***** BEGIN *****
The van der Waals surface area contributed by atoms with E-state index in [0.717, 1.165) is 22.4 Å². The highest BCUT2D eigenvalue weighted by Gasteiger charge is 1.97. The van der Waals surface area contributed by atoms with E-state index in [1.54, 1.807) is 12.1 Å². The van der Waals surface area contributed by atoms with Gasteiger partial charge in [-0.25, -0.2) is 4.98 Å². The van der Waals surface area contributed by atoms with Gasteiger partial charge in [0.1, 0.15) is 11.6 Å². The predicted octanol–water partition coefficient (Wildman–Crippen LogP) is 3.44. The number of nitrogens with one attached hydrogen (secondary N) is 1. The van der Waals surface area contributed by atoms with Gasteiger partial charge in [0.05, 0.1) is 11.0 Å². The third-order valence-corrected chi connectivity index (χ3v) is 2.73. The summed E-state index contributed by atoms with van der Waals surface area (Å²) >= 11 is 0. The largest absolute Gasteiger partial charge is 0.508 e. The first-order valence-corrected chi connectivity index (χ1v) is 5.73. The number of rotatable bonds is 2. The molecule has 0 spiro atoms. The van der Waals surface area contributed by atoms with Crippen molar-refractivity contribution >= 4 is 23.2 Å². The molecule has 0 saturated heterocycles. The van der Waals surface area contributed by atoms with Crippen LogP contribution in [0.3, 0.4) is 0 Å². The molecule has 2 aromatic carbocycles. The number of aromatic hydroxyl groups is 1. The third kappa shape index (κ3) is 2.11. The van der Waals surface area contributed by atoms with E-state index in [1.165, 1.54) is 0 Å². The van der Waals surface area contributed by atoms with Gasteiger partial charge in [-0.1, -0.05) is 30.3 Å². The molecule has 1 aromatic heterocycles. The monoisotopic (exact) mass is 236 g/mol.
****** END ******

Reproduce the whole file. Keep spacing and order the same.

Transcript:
The van der Waals surface area contributed by atoms with E-state index in [0.717, 1.165) is 22.4 Å². The highest BCUT2D eigenvalue weighted by Gasteiger charge is 1.97. The van der Waals surface area contributed by atoms with E-state index in [1.54, 1.807) is 12.1 Å². The van der Waals surface area contributed by atoms with Gasteiger partial charge in [-0.25, -0.2) is 4.98 Å². The van der Waals surface area contributed by atoms with Gasteiger partial charge in [0.1, 0.15) is 11.6 Å². The predicted octanol–water partition coefficient (Wildman–Crippen LogP) is 3.44. The number of nitrogens with one attached hydrogen (secondary N) is 1. The van der Waals surface area contributed by atoms with Gasteiger partial charge in [0.05, 0.1) is 11.0 Å². The third-order valence-corrected chi connectivity index (χ3v) is 2.73. The summed E-state index contributed by atoms with van der Waals surface area (Å²) >= 11 is 0. The largest absolute Gasteiger partial charge is 0.508 e. The first-order valence-corrected chi connectivity index (χ1v) is 5.73. The number of rotatable bonds is 2. The molecule has 0 spiro atoms. The van der Waals surface area contributed by atoms with Crippen molar-refractivity contribution >= 4 is 23.2 Å². The molecule has 0 saturated heterocycles. The van der Waals surface area contributed by atoms with Crippen LogP contribution in [0.3, 0.4) is 0 Å². The molecule has 2 aromatic carbocycles. The number of aromatic hydroxyl groups is 1. The third kappa shape index (κ3) is 2.11. The van der Waals surface area contributed by atoms with E-state index in [1.165, 1.54) is 0 Å². The van der Waals surface area contributed by atoms with Gasteiger partial charge in [-0.1, -0.05) is 30.3 Å². The molecule has 1 aromatic heterocycles. The monoisotopic (exact) mass is 236 g/mol.